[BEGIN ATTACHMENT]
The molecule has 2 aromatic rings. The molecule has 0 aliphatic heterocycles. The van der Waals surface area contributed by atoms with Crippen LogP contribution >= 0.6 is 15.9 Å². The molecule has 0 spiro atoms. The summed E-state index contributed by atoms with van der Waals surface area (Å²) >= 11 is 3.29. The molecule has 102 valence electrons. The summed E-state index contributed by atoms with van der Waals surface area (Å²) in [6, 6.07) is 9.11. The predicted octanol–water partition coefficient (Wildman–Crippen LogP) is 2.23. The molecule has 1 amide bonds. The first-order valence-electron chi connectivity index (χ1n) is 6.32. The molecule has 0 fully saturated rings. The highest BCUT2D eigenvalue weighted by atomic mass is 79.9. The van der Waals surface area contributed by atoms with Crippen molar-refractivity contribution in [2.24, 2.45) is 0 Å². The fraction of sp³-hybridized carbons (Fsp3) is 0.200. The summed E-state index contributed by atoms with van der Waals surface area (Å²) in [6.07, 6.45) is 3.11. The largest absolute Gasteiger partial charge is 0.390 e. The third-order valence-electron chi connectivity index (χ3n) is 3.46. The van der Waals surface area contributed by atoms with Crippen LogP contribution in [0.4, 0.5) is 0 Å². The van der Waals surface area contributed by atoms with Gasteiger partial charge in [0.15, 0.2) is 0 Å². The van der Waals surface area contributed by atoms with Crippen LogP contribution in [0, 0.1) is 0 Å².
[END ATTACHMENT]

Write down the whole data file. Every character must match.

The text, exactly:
The molecule has 2 aromatic rings. The molecule has 0 aliphatic heterocycles. The van der Waals surface area contributed by atoms with Crippen LogP contribution >= 0.6 is 15.9 Å². The molecule has 0 spiro atoms. The summed E-state index contributed by atoms with van der Waals surface area (Å²) >= 11 is 3.29. The molecule has 102 valence electrons. The summed E-state index contributed by atoms with van der Waals surface area (Å²) in [6, 6.07) is 9.11. The predicted octanol–water partition coefficient (Wildman–Crippen LogP) is 2.23. The molecule has 1 amide bonds. The first-order valence-electron chi connectivity index (χ1n) is 6.32. The molecule has 0 fully saturated rings. The highest BCUT2D eigenvalue weighted by atomic mass is 79.9. The van der Waals surface area contributed by atoms with Crippen molar-refractivity contribution in [2.24, 2.45) is 0 Å². The fraction of sp³-hybridized carbons (Fsp3) is 0.200. The summed E-state index contributed by atoms with van der Waals surface area (Å²) in [6.07, 6.45) is 3.11. The largest absolute Gasteiger partial charge is 0.390 e. The third-order valence-electron chi connectivity index (χ3n) is 3.46. The van der Waals surface area contributed by atoms with Crippen LogP contribution in [0.4, 0.5) is 0 Å². The van der Waals surface area contributed by atoms with Gasteiger partial charge in [0.15, 0.2) is 0 Å². The van der Waals surface area contributed by atoms with Crippen LogP contribution in [0, 0.1) is 0 Å².